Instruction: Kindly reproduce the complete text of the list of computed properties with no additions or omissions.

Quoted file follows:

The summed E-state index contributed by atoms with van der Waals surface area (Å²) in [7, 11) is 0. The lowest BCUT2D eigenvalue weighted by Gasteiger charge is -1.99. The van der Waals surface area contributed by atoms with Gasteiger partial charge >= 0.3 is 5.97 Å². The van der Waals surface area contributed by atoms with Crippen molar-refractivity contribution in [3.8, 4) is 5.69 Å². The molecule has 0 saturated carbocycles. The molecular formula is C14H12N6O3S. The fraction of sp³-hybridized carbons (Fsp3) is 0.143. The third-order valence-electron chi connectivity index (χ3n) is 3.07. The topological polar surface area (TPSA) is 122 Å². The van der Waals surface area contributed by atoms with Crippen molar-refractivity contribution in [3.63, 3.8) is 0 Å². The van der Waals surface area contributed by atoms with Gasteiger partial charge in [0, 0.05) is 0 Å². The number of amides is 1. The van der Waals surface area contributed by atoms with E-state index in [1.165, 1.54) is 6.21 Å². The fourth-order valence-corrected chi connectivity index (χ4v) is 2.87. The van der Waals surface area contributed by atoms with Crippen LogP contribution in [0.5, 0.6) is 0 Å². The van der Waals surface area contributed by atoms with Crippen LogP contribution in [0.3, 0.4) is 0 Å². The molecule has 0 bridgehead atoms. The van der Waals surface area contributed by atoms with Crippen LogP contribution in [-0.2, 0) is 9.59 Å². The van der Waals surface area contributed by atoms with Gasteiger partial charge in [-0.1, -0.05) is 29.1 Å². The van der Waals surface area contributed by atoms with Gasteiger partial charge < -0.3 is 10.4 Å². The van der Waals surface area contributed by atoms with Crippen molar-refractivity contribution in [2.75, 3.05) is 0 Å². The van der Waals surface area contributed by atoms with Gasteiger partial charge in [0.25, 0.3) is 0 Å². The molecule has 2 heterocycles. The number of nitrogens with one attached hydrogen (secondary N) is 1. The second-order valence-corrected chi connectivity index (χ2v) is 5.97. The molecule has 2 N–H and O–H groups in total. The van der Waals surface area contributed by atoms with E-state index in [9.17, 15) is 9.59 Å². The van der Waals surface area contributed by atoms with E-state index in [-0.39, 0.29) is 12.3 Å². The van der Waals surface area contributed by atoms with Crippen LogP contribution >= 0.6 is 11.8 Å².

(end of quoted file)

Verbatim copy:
The summed E-state index contributed by atoms with van der Waals surface area (Å²) in [7, 11) is 0. The lowest BCUT2D eigenvalue weighted by Gasteiger charge is -1.99. The van der Waals surface area contributed by atoms with Gasteiger partial charge >= 0.3 is 5.97 Å². The van der Waals surface area contributed by atoms with Crippen molar-refractivity contribution in [3.8, 4) is 5.69 Å². The molecule has 0 saturated carbocycles. The molecular formula is C14H12N6O3S. The fraction of sp³-hybridized carbons (Fsp3) is 0.143. The third-order valence-electron chi connectivity index (χ3n) is 3.07. The topological polar surface area (TPSA) is 122 Å². The van der Waals surface area contributed by atoms with Crippen molar-refractivity contribution in [3.63, 3.8) is 0 Å². The van der Waals surface area contributed by atoms with Gasteiger partial charge in [0, 0.05) is 0 Å². The number of amides is 1. The van der Waals surface area contributed by atoms with E-state index in [1.165, 1.54) is 6.21 Å². The fourth-order valence-corrected chi connectivity index (χ4v) is 2.87. The van der Waals surface area contributed by atoms with Crippen LogP contribution in [0.5, 0.6) is 0 Å². The van der Waals surface area contributed by atoms with Crippen LogP contribution in [0.3, 0.4) is 0 Å². The molecule has 0 bridgehead atoms. The van der Waals surface area contributed by atoms with Crippen LogP contribution in [-0.2, 0) is 9.59 Å². The van der Waals surface area contributed by atoms with Gasteiger partial charge in [-0.1, -0.05) is 29.1 Å². The van der Waals surface area contributed by atoms with Gasteiger partial charge < -0.3 is 10.4 Å². The van der Waals surface area contributed by atoms with Crippen molar-refractivity contribution in [2.75, 3.05) is 0 Å². The van der Waals surface area contributed by atoms with Gasteiger partial charge in [0.25, 0.3) is 0 Å². The molecule has 2 heterocycles. The number of nitrogens with one attached hydrogen (secondary N) is 1. The second-order valence-corrected chi connectivity index (χ2v) is 5.97. The molecule has 2 N–H and O–H groups in total. The van der Waals surface area contributed by atoms with E-state index in [9.17, 15) is 9.59 Å². The van der Waals surface area contributed by atoms with E-state index in [-0.39, 0.29) is 12.3 Å². The van der Waals surface area contributed by atoms with Crippen LogP contribution >= 0.6 is 11.8 Å².